Overwatch provides a pretty diverse set of women you can play.

This brings us to the talk of outrage. "Outrage" has come to mean any feedback that we disagree with. That's not just in the gaming sphere, mind you, it's a pretty wide-ranging phenomenon. If we categorize everything we disagree with as outrage, it helps us not have to deal with the content of that disagreement. Because outrage is bad. It's irrational and angry. It is below us, the royal "us", who are cool, calm, and collected. We are rational beings and outrage is the refuge of the weak. (It's "righteous anger", when you're doing it right.)

But that original post wasn't outrage. It was barely angry. You can disagree with its argument, but call it what it is. It's feedback. We're allowed to give feedback. That is one of the wonderful things about free speech. You can say what you want within reason and your voice will potentially be heard. Sometimes, when your voice is heard, the creator or developer will decide, "You know what? You're right. Let's change it." They are also allowed to do that for various reasons, some ethical and some cynical.

Microsoft changed course on the Xbox One's DRM due to fan feedback. Square Enix is betting heavily on fan-based changes for Final Fantasy XV. Larian Studios' boss pointed to player suggestions as the driving force behind the success of Divinity: Original Sin. SimCity 2013 arguably failed because it didn't listen to its fans.

"Nowadays you can have a game developer talking to a customer while they're playing a game and fix an issue, or improve the experience, and do that in a matter of hours, if not minutes," said Valve president Gabe Newell in 2012. "Steven Spielberg [by comparison] is pretty much screwed. By the time he gets feedback on his movie, it's too late. He's done. Everything he could do to make customers happy, he's lost that opportunity by the time he can get reactions from his customers. The closer developers are to their customers, and the more the line blurs between both, that gives us a gigantic advantage over any other entertainment field."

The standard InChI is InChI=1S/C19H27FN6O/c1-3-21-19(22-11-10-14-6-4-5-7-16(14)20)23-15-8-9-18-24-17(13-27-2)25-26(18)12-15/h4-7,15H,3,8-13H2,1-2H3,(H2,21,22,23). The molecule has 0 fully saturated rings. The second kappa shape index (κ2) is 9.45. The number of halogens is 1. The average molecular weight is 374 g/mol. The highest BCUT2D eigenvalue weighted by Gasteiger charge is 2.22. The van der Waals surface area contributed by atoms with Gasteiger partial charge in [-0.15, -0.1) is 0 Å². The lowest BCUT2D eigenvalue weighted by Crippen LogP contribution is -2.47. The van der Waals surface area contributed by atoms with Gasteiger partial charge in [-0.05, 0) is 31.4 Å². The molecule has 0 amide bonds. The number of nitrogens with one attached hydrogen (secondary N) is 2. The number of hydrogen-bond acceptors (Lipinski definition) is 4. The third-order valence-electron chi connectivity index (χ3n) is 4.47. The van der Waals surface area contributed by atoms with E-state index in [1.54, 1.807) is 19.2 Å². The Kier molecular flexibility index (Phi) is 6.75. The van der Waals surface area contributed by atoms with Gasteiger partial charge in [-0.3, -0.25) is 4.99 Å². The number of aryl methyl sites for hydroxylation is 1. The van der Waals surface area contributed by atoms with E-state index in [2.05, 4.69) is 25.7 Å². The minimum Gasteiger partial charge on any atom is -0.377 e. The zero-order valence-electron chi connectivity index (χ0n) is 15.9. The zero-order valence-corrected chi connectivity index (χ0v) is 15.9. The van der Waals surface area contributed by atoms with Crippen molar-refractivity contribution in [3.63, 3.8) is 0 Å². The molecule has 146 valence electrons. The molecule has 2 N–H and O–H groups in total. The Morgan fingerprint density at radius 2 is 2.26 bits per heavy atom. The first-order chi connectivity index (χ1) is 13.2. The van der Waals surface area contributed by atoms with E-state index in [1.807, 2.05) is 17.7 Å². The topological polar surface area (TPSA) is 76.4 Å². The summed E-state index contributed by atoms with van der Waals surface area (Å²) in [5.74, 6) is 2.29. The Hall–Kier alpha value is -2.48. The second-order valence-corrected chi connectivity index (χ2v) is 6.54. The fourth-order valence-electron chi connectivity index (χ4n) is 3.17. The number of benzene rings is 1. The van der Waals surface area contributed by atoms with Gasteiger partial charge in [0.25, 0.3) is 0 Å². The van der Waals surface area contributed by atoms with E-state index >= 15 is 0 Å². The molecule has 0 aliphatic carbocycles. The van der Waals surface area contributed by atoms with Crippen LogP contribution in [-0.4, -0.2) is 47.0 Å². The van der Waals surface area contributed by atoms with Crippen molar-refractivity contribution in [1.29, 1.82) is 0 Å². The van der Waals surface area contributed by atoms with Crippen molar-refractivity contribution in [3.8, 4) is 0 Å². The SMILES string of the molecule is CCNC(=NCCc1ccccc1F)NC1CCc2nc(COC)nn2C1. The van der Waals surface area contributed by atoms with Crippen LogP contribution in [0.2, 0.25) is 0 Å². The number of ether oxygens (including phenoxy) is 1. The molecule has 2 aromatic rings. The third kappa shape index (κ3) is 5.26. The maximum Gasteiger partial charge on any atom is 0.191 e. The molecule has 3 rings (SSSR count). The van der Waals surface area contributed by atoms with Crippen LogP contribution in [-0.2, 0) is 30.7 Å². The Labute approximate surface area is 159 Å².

I like you, but I can't play you Tracer.

Listening to fan feedback is something we all want, until it's something we dislike. Blizzard listened to that poster's argument and ultimately agreed. If fans disagree, and I can certainly see that disagreement already, then making a counter-argument to Blizzard Entertainment in a civil manner is the way to go. Rock out. Please make your voice heard and let Blizzard know that you preferred the pose in-game. Ask them to bring it back or provide an alternate way to access that content. I'm right there with you.

But this nonsense about "outrage"? There was none. This talk of "offended"? The poster wasn't, they just argued it did not make sense for the character. We can disagree and disagreement isn't always outrage or offense. It's not like there are two sides to discussions like this; it's a whole spectrum of opinions. (I've been in a thread with people who like Superman in Batman v Superman! People have their opinions!)

If you disagree, put up your best feedback and hope that Blizzard decides to change course. That's how you make change. Not by deciding that someone else hasn't passed your litmus test to leave feedback in the first place or by taking their rather calm argument as "outrage". Throw your (civil) words out there and see what happens.

Sometimes we include links to online retail stores. If you click on one and make a purchase we may receive a small commission. See our terms & conditions.

Mike Williams

Reviews Editor

M.H. Williams is new to the journalism game, but he's been a gamer since the NES first graced American shores. Third-person action-adventure games are his personal poison: Uncharted, Infamous, and Assassin's Creed just to name a few. If you see him around a convention, he's not hard to spot: Black guy, glasses, and a tie.

Related articles

Press Start to Continue

A look back on what we tried to accomplish at USgamer, and the work still to be done.

Eric's Farewell | Off to Find a New Challenger

It's time for us to move on, but we'll carry USG with us wherever we go.

Mat's Farewell | The Truth Has Not Vanished Into Darkness

This isn't the real ending, is it? Can't be.

You may also like

Kat, Mat, and Eric's Top 10 Games of 2020

Our favorites of the year, from those who remain.

USG's Top 20 Games of 2020

From thirsty gods to avaricious raccoons, these were our favorite games in 2020.

USG Game of the Year 2020: Hades Isn't Just About Escaping Home, But Rebuilding It

This Greek myth feels like the culmination of everything Supergiant Games has created thus far.